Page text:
The Worst Possible Time

Eva Roberts thought she was the kind of woman who didn’t suffer fools, but Dan Bradley had been her business partner and lover for more than a decade, and somehow she still hadn’t killed him. In the time they had been together Dan had been on endless wild goose chases and dangerous flights of fancy. A while back Dan had even ended up imprisoned for a whole year for falsifying evidence against a genuine bad guy. Long story. And Eva ran the business pretty well without him. But wild man Dan soon inveigled his way back into her life. Yeah, she loved him, she needed him, and at the same time he drove her totally crazy. His hair-brained schemes had almost gotten them killed more than once. And yet they were still alive, still together, making a living in their private investigations office in Essex, offering to help all comers no matter what their problem. These days they couldn’t afford to be fussy.

The screen on Eva’s mobile phone showed a missed call and a voicemail. She picked up the phone and pressed it to her ear. The quirky voice of wise old man Jim Greer came to life. Greer was no more than past client, but when she’d bumped into him a week back Eva had revealed too much about their financial troubles. The old man had been calling her ever since with ideas for potential new clients, but each one had come to nothing.

Hello, Eva. It’s Jim again. Look. I was thinking. If your agency work is drying up, why don’t you come and work for me here in Rendon. We could always make good use of someone with your analytical skills and logical thinking. Before you say no, think it over. There’s a good girl.

Greer was an effervescent little man in his seventies. He was only trying to help. But there was no way Eva could bail on her life’s work to become an office flunky. Until recently, they had been able to be choosy with their work. But the easy money from the company in Kent had been switched off. The internet banking on Eva’s laptop screen showed their accounts were in a serious mess. As she stared at the accounts, she caught a glimpse of her own reflection. Long, straight, red hair flowed down to her shoulders. She had pale green eyes with an almost melancholic aspect set into a beautiful, slender, serious face. Yesterday Eva had turned thirty-three and Dan had taken her to the fancy seafront restaurant in Chalkwell. She’d winced when she’d seen the bill, while Dan grinned and handed over the plastic like he was King Midas. Thankfully the card wasn’t rejected. A hundred and fifty’s worth of fish dinner and fine wine never tasted so good, or felt so expensive.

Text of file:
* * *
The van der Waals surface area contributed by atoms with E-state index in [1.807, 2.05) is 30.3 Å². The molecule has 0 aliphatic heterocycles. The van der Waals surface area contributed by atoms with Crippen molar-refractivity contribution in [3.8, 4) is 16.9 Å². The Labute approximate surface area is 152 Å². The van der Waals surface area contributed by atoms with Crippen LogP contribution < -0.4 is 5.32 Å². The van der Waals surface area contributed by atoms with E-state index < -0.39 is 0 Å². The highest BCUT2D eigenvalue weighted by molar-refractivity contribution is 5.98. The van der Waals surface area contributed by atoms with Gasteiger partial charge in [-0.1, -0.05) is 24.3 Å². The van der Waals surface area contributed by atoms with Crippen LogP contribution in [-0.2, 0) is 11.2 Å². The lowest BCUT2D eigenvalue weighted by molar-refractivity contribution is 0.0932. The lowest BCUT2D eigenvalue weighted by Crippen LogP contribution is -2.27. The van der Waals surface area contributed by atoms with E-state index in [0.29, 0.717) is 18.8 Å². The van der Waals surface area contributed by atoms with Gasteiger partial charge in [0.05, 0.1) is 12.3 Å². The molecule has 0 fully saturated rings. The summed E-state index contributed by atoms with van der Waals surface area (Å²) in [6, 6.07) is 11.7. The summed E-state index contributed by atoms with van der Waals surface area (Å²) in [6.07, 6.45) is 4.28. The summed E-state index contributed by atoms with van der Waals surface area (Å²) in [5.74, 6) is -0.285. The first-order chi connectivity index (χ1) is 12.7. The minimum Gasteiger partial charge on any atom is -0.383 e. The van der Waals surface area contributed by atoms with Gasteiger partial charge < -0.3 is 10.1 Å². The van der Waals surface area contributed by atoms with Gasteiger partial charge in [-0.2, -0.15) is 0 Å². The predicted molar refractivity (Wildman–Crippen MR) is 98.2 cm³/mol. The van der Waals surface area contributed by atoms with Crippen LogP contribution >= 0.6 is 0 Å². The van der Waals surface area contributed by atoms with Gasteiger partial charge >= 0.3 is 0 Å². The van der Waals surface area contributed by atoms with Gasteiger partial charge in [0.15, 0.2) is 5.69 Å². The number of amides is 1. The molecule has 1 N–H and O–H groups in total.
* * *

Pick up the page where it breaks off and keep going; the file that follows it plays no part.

As Mark, the new young intern, walked past her desk, Eva turned the screen away and minimized the banking page. The kid placed a steaming mug of fresh filter coffee on the edge of her desk and smiled, and she felt bad for being sneaky. The kid had come on board only a couple of weeks back, and he was trying hard. The best part was he didn’t even cost them a penny. As an intern on a government scheme, a grant covered his wages for the entire first year. The plan was they’d be able to afford him by the end of a year. But right now, Eva wasn’t so sure.

Cheers, Marky boy, said Dan as the kid offered him a coffee. Dan grabbed the mug and drank down a third without even looking. His face screwed up and he swallowed with a grimace.

That’s damn hot! said Dan.

Do you see, Mark? said Eva. With observation skills like these, we should have lost Dan to the intelligence services a long, long, time ago.

Dan put his coffee down and looked up from the tablet he’d been scanning while young Mark walked around the office tidying up, like a cleaning maid. Eva noticed. The kid was bored. Right now they didn’t have much work for him because they barely had enough for themselves. When the money had been easy they spent it freely, buying Dan a new car, paying for living expenses and replacing their office kit, while always believing the next big job was around the corner. But it never came. And now the retainer had finished at the worst possible time. And there was no way they could complain. Forbrace had been generous, and they hadn’t done any work for him in months. It was just lousy timing. But at least the computers were nice and new, the coffee pot worked, Dan had a new ego-mobile, and Eva had some classy-but-understated new suits. Look on the bright side, she told herself.

Those intelligence agencies couldn’t afford me, said Dan. Besides, you know what I think of them.

Eva didn’t reply. She didn’t want to hear another stock tale of Dan’s conspiracy theories. She’d heard them all before. She looked at him and saw his face was still boyish, not even a hint of grey in his thick brown hair. Neither did his brown eyes show any sign of weariness from the wine at the fish restaurant. She didn’t know how he did it, but he always looked fresh. Dan stayed quiet for a moment, watching her. She could feel him reading her mind.

Maybe, he wasn’t totally oblivious to their problems after all.